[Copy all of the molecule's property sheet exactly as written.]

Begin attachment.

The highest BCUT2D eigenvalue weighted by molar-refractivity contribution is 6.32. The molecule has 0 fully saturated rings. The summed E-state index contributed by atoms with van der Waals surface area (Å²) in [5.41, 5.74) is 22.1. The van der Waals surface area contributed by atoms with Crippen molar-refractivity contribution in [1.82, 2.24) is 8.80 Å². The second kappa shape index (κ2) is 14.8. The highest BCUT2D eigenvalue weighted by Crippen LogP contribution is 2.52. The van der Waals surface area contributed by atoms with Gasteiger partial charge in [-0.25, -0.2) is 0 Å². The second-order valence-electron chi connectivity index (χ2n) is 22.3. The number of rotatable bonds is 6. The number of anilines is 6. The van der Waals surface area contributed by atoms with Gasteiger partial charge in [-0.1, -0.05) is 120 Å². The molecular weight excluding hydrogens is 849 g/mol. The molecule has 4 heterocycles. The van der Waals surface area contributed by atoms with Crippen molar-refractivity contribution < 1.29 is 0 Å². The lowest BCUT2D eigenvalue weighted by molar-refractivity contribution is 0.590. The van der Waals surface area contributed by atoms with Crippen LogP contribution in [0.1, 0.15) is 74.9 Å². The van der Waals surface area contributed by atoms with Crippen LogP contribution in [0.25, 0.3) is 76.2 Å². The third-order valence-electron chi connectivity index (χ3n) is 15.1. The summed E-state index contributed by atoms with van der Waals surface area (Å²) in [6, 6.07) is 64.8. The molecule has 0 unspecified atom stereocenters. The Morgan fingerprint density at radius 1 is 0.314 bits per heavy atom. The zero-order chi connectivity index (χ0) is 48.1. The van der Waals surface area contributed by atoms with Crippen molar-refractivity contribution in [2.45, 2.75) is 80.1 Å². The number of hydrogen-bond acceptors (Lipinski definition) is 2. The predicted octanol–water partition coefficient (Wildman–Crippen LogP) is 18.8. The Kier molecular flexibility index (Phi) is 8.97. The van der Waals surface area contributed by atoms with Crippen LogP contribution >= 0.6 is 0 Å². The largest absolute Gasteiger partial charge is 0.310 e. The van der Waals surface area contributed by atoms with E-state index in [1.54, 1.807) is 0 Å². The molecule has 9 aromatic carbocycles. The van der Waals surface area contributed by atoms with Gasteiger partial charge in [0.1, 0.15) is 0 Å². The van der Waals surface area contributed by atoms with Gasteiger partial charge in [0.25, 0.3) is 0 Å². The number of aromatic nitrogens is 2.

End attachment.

The highest BCUT2D eigenvalue weighted by molar-refractivity contribution is 6.32. The molecule has 0 fully saturated rings. The summed E-state index contributed by atoms with van der Waals surface area (Å²) in [5.41, 5.74) is 22.1. The van der Waals surface area contributed by atoms with Crippen molar-refractivity contribution in [1.82, 2.24) is 8.80 Å². The second kappa shape index (κ2) is 14.8. The highest BCUT2D eigenvalue weighted by Crippen LogP contribution is 2.52. The van der Waals surface area contributed by atoms with Gasteiger partial charge in [-0.25, -0.2) is 0 Å². The second-order valence-electron chi connectivity index (χ2n) is 22.3. The number of rotatable bonds is 6. The number of anilines is 6. The van der Waals surface area contributed by atoms with Gasteiger partial charge in [-0.1, -0.05) is 120 Å². The molecular weight excluding hydrogens is 849 g/mol. The molecule has 4 heterocycles. The van der Waals surface area contributed by atoms with Crippen molar-refractivity contribution < 1.29 is 0 Å². The lowest BCUT2D eigenvalue weighted by molar-refractivity contribution is 0.590. The van der Waals surface area contributed by atoms with Crippen LogP contribution in [0.1, 0.15) is 74.9 Å². The van der Waals surface area contributed by atoms with Crippen LogP contribution in [0.25, 0.3) is 76.2 Å². The third-order valence-electron chi connectivity index (χ3n) is 15.1. The summed E-state index contributed by atoms with van der Waals surface area (Å²) in [6, 6.07) is 64.8. The molecule has 0 unspecified atom stereocenters. The Morgan fingerprint density at radius 1 is 0.314 bits per heavy atom. The zero-order chi connectivity index (χ0) is 48.1. The van der Waals surface area contributed by atoms with Crippen molar-refractivity contribution in [2.45, 2.75) is 80.1 Å². The number of hydrogen-bond acceptors (Lipinski definition) is 2. The predicted octanol–water partition coefficient (Wildman–Crippen LogP) is 18.8. The Kier molecular flexibility index (Phi) is 8.97. The van der Waals surface area contributed by atoms with Crippen LogP contribution >= 0.6 is 0 Å². The largest absolute Gasteiger partial charge is 0.310 e. The van der Waals surface area contributed by atoms with E-state index in [1.54, 1.807) is 0 Å². The molecule has 9 aromatic carbocycles. The van der Waals surface area contributed by atoms with Gasteiger partial charge in [0.1, 0.15) is 0 Å². The van der Waals surface area contributed by atoms with Gasteiger partial charge in [0.25, 0.3) is 0 Å². The number of aromatic nitrogens is 2.